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Goodwill gesture’ has been offered by Iraqi Kurdistan region for solving oil disputes with Baghdad

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After the bitter dispute with Baghdad, regarding the general budget of Iraq, the autonomous Kurdistan region of Iraq has announced that it will resume oil exports of 100,000 barrels a day via the Iraqi pipeline network starting on April 1.
Kurdistan prime minister said, “As a goodwill gesture the Kurdistan Regional Government (KRG) has offered to make a contribution to the Iraqi oil pipeline exports to give the negotiations (with Baghdad) the maximum chance of success.”
He also added, “The KRG contribution to oil export will be 100,000 barrels per day effective from 1st April 2014, and will continue while the negotiations are proceeding in a positive direction.” He said there were no immediate strings attached to the exports, which will go through the Iraq-Turkey pipeline (ITP).
The KRG suspended exports through the ITP in December 2012, in a dispute arising from the central government’s refusal to pay foreign oil companies that had signed direct exploration and production contracts with the KRG.
The matter got worsened after Erbil signed a comprehensive deal for independent oil exports to Turkey, in which the KRG would control exports and revenues but Baghdad would get its constitutional lion’s share of the income. Naturally, Baghdad was ardent too over its stand and it wanted the control of all revenues that will be generated through oil exports.
Mr. Barzani further added, “The negotiations with Baghdad on oil export and budgetary matters are ongoing. These negotiations have not yet resulted in any acceptable agreements.” Barzani has made three unreciprocated visits to Baghdad since December 2013 in hopes of finding solutions.
“In the coming weeks, the KRG will seek to study a full settlement with Baghdad on a mechanism in which the KRG’s oil exports and oil sales revenues are managed and controlled,” he said in his latest comments on the matter.
The KRG initiative comes a after Brett McGurk, the US deputy assistant secretary of state for near eastern affairs, met Barzani in Erbil. The US diplomat, who has been involved in a shuttle diplomacy between Erbil and Baghdad, called that meeting “fruitful.” In a statement, the US Embassy in Baghdad expressed satisfaction with the KRG’s gesture, and urged further talks between the two sides.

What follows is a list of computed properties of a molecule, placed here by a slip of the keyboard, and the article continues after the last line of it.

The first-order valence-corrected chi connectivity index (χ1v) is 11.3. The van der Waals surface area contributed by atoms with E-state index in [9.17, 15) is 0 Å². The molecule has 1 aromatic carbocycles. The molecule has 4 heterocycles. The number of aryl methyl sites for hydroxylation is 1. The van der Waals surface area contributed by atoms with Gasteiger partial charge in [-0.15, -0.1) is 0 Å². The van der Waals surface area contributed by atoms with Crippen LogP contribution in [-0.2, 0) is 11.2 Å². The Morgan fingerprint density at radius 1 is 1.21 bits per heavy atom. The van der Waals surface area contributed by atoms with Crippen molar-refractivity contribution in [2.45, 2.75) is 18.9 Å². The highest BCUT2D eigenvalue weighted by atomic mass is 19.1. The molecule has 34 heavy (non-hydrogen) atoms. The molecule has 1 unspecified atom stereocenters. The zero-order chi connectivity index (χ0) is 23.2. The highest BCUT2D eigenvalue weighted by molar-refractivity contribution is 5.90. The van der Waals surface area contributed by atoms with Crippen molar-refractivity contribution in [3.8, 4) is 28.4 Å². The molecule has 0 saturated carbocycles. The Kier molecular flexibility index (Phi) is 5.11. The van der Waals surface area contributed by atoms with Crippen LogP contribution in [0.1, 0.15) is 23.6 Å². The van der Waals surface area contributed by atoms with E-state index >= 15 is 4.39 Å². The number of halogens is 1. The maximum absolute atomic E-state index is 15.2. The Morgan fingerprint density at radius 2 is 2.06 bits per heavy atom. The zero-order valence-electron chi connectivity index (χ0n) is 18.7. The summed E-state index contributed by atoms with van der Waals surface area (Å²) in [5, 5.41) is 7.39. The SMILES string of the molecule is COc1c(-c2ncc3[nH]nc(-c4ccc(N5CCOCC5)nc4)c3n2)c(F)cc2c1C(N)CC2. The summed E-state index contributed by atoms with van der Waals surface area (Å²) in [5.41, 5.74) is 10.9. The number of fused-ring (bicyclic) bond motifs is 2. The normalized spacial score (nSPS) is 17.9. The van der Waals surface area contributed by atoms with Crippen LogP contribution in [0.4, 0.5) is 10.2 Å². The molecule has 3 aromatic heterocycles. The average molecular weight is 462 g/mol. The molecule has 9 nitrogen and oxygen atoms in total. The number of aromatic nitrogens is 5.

The embassy statement added, “The United States welcomes the decision by the Kurdistan Regional Government to begin oil exports of 100,000 barrels-per-day on April 1 through the Iraqi-Turkey pipeline pursuant to existing export arrangements with the Government of Iraq (GOI).”
Last week, the Anadolu News Agency quoted Turkish Energy Minister Taner Yildiz as saying that 1.35 million barrels of KRG oil is in storage at Turkey’s Ceyhan oil export terminal, expected to rise to 1.5 million barrels later in the week.
Turkey has said it would not sell the Kurdish oil without Baghdad’s agreement, and Yildiz was optimistic that Baghdad and Erbil would arrive at a solution. The US statement also suggested experts from both sides should meet regularly to discuss exports.
It mentioned, “The United States urges the joint GOI-KRG committee, comprising experts from the GOI’s Ministry of Oil and the KRG’s Ministry of Natural Resources, to meet and assess future month-to-month export targets based on technical capacities and in a manner consistent with the Iraqi Constitution.”
Washington also reaffirmed its commitment to acting as a “neutral broker and facilitator to the extent desired by the leadership of both the GOI and the KRG, consistent with our long-term partnership with Iraq as outlined by the Strategic Framework Agreement.”
According to a statement on the KRG presidency, US Vice President Joe Biden telephoned Kurdistan President Massoud Barzani for Newroz, and both sides agreed that “Erbil-Baghdad disputes to be resolved through dialogue and understanding.”

Updated 24 Mar 2014 | Soruce: Rudaw |
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